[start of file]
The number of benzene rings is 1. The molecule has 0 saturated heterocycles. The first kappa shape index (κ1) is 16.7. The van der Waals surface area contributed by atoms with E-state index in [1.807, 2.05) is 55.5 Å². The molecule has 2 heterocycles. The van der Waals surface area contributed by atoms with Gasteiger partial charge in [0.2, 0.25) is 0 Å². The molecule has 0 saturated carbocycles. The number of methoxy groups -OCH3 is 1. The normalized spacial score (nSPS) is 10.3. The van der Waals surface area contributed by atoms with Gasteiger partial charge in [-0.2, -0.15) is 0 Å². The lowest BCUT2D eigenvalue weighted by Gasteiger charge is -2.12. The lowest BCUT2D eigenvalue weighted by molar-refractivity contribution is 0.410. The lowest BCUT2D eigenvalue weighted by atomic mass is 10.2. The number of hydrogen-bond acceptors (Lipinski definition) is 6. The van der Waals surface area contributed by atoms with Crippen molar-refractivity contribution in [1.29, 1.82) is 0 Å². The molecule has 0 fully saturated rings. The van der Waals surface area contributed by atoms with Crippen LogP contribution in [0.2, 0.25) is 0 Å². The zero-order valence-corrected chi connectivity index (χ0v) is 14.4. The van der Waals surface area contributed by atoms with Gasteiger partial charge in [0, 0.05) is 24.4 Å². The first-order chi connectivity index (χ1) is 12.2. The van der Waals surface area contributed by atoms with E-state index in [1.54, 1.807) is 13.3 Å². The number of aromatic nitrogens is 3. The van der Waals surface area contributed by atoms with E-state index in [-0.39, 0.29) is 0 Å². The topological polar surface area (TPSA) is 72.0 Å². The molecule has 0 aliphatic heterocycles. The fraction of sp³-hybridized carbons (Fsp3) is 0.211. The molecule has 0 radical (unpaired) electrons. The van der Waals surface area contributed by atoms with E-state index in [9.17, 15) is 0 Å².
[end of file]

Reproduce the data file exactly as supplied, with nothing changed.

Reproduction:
The number of benzene rings is 1. The molecule has 0 saturated heterocycles. The first kappa shape index (κ1) is 16.7. The van der Waals surface area contributed by atoms with E-state index in [1.807, 2.05) is 55.5 Å². The molecule has 2 heterocycles. The van der Waals surface area contributed by atoms with Gasteiger partial charge in [0.2, 0.25) is 0 Å². The molecule has 0 saturated carbocycles. The number of methoxy groups -OCH3 is 1. The normalized spacial score (nSPS) is 10.3. The van der Waals surface area contributed by atoms with Gasteiger partial charge in [-0.2, -0.15) is 0 Å². The lowest BCUT2D eigenvalue weighted by Gasteiger charge is -2.12. The lowest BCUT2D eigenvalue weighted by molar-refractivity contribution is 0.410. The lowest BCUT2D eigenvalue weighted by atomic mass is 10.2. The number of hydrogen-bond acceptors (Lipinski definition) is 6. The van der Waals surface area contributed by atoms with Crippen molar-refractivity contribution in [1.29, 1.82) is 0 Å². The molecule has 0 fully saturated rings. The van der Waals surface area contributed by atoms with Crippen LogP contribution in [0.2, 0.25) is 0 Å². The zero-order valence-corrected chi connectivity index (χ0v) is 14.4. The van der Waals surface area contributed by atoms with Gasteiger partial charge in [0, 0.05) is 24.4 Å². The first-order chi connectivity index (χ1) is 12.2. The van der Waals surface area contributed by atoms with E-state index in [1.54, 1.807) is 13.3 Å². The number of aromatic nitrogens is 3. The van der Waals surface area contributed by atoms with E-state index in [-0.39, 0.29) is 0 Å². The topological polar surface area (TPSA) is 72.0 Å². The molecule has 0 aliphatic heterocycles. The fraction of sp³-hybridized carbons (Fsp3) is 0.211. The molecule has 0 radical (unpaired) electrons. The van der Waals surface area contributed by atoms with E-state index in [9.17, 15) is 0 Å².